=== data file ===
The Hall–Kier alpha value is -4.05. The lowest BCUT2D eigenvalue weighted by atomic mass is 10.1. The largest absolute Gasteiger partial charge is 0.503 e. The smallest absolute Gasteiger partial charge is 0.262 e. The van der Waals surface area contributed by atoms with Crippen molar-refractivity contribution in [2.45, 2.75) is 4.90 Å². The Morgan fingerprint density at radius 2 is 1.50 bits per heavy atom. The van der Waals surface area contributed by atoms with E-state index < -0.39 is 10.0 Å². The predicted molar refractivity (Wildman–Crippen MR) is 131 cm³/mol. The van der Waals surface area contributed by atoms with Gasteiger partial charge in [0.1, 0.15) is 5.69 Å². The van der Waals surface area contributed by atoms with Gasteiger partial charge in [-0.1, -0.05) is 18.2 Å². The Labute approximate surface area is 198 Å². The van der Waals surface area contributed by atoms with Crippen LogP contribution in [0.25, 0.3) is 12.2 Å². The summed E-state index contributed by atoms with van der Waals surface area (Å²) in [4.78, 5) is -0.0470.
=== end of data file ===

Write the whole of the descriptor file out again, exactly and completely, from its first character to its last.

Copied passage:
The Hall–Kier alpha value is -4.05. The lowest BCUT2D eigenvalue weighted by atomic mass is 10.1. The largest absolute Gasteiger partial charge is 0.503 e. The smallest absolute Gasteiger partial charge is 0.262 e. The van der Waals surface area contributed by atoms with Crippen molar-refractivity contribution in [2.45, 2.75) is 4.90 Å². The Morgan fingerprint density at radius 2 is 1.50 bits per heavy atom. The van der Waals surface area contributed by atoms with E-state index < -0.39 is 10.0 Å². The predicted molar refractivity (Wildman–Crippen MR) is 131 cm³/mol. The van der Waals surface area contributed by atoms with Gasteiger partial charge in [0.1, 0.15) is 5.69 Å². The van der Waals surface area contributed by atoms with Gasteiger partial charge in [-0.1, -0.05) is 18.2 Å². The Labute approximate surface area is 198 Å². The van der Waals surface area contributed by atoms with Crippen LogP contribution in [0.25, 0.3) is 12.2 Å². The summed E-state index contributed by atoms with van der Waals surface area (Å²) in [4.78, 5) is -0.0470.